Seagate Readies Next-Gen HAMR HDDs With Up To 30TB Capacities
Seagate announced earlier this year at the Citi 2021 Global Technology Virtual Conference that the company is focusing on a next-generation HAMR (heat-assisted magnetic recording) HDD for mass production with up to 30TBs of storage space. This comes from a report by SeekingAlpha.
Seagate Readies Its Next-Gen HAMR HDDs With Up To An Insane 30TB Storage Capacity
No one from Seagate, including Romano, has released any information on when the second-generational HAMR HDDs will hit the market. We do know from earlier reports that Seagate is anticipating releasing a 50TB HDD for 2025. It is speculated that the company will be able to produce the 30TB HAMR HDD by as early as 2023. There is also speculation that Seagate is experiencing delays in producing the new drive at the moment and why the anticipated date is over a year long.
We have a 20TB HAMR that we actually started to sell December last year, […] we are just producing enough quantity that we can sell to our main customers so that they get familiar with the new drive.
We are developing our second-generation HAMR drive that will be probably around 30TB. That is the drive that we want to ramp in volume.
— Seagate's CFO Gianluca Romano
With Seagate utilizing their HAMR tech to "increase the areal density of its HDDs significantly and [...] quickly," the focus for the HAMR HDDs is companies with "exascale data centers." Since most of these types of companies using this form of storage, the transition is extremely easy to transition to HAMR HDDs prior to the second generation of drives hit the market.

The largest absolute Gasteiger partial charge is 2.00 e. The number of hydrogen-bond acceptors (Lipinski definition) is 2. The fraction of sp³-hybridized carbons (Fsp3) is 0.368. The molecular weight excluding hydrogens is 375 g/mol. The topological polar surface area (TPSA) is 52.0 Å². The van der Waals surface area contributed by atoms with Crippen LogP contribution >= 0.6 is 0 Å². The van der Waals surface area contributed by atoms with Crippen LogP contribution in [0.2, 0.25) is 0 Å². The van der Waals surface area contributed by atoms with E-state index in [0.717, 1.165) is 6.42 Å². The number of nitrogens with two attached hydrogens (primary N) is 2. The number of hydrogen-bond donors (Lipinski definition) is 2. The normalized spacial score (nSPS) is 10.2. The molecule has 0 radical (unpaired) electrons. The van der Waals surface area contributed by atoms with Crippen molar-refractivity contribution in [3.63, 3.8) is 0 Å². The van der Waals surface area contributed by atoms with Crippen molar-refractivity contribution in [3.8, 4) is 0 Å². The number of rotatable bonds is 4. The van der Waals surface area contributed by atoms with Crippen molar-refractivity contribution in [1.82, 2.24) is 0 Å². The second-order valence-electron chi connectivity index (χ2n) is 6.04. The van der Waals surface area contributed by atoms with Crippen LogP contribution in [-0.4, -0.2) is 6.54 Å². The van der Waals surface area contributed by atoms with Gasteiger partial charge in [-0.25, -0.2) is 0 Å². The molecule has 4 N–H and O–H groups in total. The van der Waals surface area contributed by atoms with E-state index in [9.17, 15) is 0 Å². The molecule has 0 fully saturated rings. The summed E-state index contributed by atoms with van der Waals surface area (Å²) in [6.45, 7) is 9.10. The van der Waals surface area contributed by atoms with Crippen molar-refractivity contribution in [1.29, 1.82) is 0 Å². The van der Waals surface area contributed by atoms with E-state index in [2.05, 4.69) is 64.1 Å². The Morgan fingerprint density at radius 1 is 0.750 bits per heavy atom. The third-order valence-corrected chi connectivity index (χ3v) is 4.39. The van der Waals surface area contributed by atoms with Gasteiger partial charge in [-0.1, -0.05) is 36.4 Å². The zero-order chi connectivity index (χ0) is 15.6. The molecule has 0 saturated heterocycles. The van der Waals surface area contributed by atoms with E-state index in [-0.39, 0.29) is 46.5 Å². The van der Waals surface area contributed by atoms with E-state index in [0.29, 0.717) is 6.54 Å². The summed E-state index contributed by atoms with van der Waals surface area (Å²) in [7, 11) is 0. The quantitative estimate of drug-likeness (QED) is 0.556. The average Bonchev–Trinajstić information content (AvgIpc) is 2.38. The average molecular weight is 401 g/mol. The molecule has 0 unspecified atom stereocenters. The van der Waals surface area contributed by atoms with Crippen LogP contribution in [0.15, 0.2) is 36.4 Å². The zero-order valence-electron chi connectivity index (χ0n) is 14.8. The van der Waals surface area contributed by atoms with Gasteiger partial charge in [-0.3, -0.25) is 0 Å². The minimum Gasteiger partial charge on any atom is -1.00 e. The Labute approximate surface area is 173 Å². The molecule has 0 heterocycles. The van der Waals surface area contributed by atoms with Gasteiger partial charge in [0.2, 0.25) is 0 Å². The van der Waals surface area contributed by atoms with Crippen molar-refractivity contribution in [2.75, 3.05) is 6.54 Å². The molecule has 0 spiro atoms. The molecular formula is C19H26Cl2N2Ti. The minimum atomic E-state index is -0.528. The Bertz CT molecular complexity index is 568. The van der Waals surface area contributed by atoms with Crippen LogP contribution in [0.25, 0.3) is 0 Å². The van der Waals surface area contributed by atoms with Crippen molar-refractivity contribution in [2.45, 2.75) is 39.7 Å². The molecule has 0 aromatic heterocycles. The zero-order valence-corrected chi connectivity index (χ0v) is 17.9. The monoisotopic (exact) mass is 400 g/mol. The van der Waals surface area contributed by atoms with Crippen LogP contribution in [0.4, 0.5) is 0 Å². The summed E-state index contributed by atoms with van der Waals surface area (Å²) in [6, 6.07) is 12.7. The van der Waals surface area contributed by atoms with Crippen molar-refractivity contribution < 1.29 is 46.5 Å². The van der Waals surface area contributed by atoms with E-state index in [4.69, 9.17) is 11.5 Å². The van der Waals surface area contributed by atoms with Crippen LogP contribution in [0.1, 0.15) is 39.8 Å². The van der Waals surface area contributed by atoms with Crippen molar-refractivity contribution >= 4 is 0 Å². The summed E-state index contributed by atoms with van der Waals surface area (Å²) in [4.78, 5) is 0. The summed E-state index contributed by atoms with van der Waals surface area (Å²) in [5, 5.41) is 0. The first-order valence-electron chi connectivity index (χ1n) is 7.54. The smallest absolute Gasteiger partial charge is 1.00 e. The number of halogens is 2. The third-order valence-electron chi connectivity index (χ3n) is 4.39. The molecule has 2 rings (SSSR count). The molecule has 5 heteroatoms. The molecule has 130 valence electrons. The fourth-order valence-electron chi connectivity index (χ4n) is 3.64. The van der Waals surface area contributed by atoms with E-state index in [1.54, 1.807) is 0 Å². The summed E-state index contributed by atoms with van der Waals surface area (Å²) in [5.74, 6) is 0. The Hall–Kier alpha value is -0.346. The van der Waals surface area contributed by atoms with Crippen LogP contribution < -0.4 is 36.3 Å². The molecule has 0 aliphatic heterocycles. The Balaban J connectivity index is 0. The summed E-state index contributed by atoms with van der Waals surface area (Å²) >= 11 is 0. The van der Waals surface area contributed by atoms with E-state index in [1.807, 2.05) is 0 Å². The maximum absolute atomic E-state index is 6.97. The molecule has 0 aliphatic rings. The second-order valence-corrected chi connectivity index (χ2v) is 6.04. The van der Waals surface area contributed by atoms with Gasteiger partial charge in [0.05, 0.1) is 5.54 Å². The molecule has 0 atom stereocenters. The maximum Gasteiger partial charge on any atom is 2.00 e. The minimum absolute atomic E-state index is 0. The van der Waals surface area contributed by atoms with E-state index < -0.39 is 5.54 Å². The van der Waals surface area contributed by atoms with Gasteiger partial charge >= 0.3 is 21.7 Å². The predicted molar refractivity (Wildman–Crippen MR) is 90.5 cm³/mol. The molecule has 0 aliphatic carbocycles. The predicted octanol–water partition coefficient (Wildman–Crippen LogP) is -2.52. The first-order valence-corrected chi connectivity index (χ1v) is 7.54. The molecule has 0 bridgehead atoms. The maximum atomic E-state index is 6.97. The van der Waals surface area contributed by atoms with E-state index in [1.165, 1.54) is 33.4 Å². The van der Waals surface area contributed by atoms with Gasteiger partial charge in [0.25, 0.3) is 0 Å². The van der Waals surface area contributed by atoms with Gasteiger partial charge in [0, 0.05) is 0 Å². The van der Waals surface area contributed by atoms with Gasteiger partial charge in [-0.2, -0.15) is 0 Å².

Seagate has demonstrated that its HAMR technology can support areal densities of up to 2.6 Tb/inch2 with a path to grow to 6 Tb/inch2 by 2030 to enable 100TB 3.5-inch HDDs. But HAMR is tricky as it requires not only new heads, but also new media, which is perhaps what slowdowns its adoption for mass products.
Some tech giants like Western Digital and Toshiba utilize EAMR (energy-assisted magnetic recording) for the high-capacity storage solutions they produce. Seagate, however, uses PMR (perpendicular magnetic recording) and TDMR (two-dimensional magnetic recording), which have shown to be extremely efficient but also are starting to seem archaic to the current market.
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